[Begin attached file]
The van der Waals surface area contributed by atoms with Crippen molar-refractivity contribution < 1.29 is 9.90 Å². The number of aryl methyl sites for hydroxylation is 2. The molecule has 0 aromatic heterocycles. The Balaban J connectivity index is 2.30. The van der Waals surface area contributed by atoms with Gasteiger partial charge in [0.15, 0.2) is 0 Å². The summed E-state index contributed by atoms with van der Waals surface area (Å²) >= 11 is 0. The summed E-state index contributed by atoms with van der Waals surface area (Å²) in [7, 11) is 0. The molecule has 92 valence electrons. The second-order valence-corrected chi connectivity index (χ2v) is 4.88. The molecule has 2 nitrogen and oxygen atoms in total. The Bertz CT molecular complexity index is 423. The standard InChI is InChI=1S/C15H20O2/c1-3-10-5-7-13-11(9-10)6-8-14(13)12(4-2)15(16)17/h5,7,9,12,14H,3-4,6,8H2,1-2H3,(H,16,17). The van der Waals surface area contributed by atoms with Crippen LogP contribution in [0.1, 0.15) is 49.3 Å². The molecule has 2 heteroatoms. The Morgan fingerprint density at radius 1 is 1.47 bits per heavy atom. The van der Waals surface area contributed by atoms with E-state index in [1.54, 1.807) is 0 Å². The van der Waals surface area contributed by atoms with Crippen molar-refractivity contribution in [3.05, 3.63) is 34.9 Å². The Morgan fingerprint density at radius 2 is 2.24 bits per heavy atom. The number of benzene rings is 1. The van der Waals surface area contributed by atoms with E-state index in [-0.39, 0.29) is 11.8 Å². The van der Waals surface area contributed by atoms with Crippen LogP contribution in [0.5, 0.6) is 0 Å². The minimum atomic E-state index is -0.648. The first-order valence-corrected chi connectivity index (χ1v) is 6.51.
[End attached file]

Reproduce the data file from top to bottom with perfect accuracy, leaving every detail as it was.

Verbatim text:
The van der Waals surface area contributed by atoms with Crippen molar-refractivity contribution < 1.29 is 9.90 Å². The number of aryl methyl sites for hydroxylation is 2. The molecule has 0 aromatic heterocycles. The Balaban J connectivity index is 2.30. The van der Waals surface area contributed by atoms with Gasteiger partial charge in [0.15, 0.2) is 0 Å². The summed E-state index contributed by atoms with van der Waals surface area (Å²) >= 11 is 0. The summed E-state index contributed by atoms with van der Waals surface area (Å²) in [7, 11) is 0. The molecule has 92 valence electrons. The second-order valence-corrected chi connectivity index (χ2v) is 4.88. The molecule has 2 nitrogen and oxygen atoms in total. The Bertz CT molecular complexity index is 423. The standard InChI is InChI=1S/C15H20O2/c1-3-10-5-7-13-11(9-10)6-8-14(13)12(4-2)15(16)17/h5,7,9,12,14H,3-4,6,8H2,1-2H3,(H,16,17). The van der Waals surface area contributed by atoms with Crippen LogP contribution in [0.1, 0.15) is 49.3 Å². The molecule has 2 heteroatoms. The Morgan fingerprint density at radius 1 is 1.47 bits per heavy atom. The van der Waals surface area contributed by atoms with E-state index in [1.54, 1.807) is 0 Å². The van der Waals surface area contributed by atoms with Crippen molar-refractivity contribution in [3.05, 3.63) is 34.9 Å². The Morgan fingerprint density at radius 2 is 2.24 bits per heavy atom. The number of benzene rings is 1. The van der Waals surface area contributed by atoms with E-state index in [-0.39, 0.29) is 11.8 Å². The van der Waals surface area contributed by atoms with Crippen LogP contribution in [0.5, 0.6) is 0 Å². The minimum atomic E-state index is -0.648. The first-order valence-corrected chi connectivity index (χ1v) is 6.51.